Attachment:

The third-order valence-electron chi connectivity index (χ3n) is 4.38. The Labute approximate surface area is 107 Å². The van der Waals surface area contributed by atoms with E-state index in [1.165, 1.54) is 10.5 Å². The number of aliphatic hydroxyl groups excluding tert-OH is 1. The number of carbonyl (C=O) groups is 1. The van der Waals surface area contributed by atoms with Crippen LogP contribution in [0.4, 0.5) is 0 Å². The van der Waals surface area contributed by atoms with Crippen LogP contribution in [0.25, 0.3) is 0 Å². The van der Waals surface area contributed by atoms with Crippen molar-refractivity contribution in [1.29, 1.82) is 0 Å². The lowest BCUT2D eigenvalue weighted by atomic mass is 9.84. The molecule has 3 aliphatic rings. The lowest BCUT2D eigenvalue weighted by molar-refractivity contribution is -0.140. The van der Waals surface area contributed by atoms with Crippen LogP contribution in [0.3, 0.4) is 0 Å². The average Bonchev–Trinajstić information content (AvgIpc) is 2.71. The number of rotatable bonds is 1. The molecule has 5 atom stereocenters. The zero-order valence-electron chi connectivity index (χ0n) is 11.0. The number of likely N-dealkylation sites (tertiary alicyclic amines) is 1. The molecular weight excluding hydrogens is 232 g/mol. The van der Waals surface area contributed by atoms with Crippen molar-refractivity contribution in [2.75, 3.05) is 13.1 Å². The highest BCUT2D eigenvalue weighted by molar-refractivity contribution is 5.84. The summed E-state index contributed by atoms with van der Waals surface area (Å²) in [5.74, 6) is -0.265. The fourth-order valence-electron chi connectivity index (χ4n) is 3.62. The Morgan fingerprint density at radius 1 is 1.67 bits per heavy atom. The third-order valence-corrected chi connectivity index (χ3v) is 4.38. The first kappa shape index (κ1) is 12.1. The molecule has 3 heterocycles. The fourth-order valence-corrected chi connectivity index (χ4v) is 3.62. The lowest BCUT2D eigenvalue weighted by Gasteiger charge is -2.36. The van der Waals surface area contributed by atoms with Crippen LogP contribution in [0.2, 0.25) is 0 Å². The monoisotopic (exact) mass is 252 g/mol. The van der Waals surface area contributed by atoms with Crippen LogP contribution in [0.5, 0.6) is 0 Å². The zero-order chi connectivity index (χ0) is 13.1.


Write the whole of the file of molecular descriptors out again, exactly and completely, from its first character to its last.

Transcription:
The third-order valence-electron chi connectivity index (χ3n) is 4.38. The Labute approximate surface area is 107 Å². The van der Waals surface area contributed by atoms with E-state index in [1.165, 1.54) is 10.5 Å². The number of aliphatic hydroxyl groups excluding tert-OH is 1. The number of carbonyl (C=O) groups is 1. The van der Waals surface area contributed by atoms with Crippen LogP contribution in [0.4, 0.5) is 0 Å². The van der Waals surface area contributed by atoms with Crippen LogP contribution in [0.25, 0.3) is 0 Å². The van der Waals surface area contributed by atoms with Crippen molar-refractivity contribution in [1.29, 1.82) is 0 Å². The lowest BCUT2D eigenvalue weighted by atomic mass is 9.84. The molecule has 3 aliphatic rings. The lowest BCUT2D eigenvalue weighted by molar-refractivity contribution is -0.140. The van der Waals surface area contributed by atoms with Crippen LogP contribution in [0.3, 0.4) is 0 Å². The average Bonchev–Trinajstić information content (AvgIpc) is 2.71. The number of rotatable bonds is 1. The molecule has 5 atom stereocenters. The zero-order valence-electron chi connectivity index (χ0n) is 11.0. The number of likely N-dealkylation sites (tertiary alicyclic amines) is 1. The molecular weight excluding hydrogens is 232 g/mol. The van der Waals surface area contributed by atoms with Crippen molar-refractivity contribution in [2.75, 3.05) is 13.1 Å². The highest BCUT2D eigenvalue weighted by molar-refractivity contribution is 5.84. The summed E-state index contributed by atoms with van der Waals surface area (Å²) in [5.74, 6) is -0.265. The fourth-order valence-electron chi connectivity index (χ4n) is 3.62. The Morgan fingerprint density at radius 1 is 1.67 bits per heavy atom. The third-order valence-corrected chi connectivity index (χ3v) is 4.38. The first kappa shape index (κ1) is 12.1. The molecule has 3 heterocycles. The fourth-order valence-corrected chi connectivity index (χ4v) is 3.62. The lowest BCUT2D eigenvalue weighted by Gasteiger charge is -2.36. The van der Waals surface area contributed by atoms with Crippen LogP contribution in [0.2, 0.25) is 0 Å². The monoisotopic (exact) mass is 252 g/mol. The van der Waals surface area contributed by atoms with Crippen LogP contribution in [0.5, 0.6) is 0 Å². The zero-order chi connectivity index (χ0) is 13.1.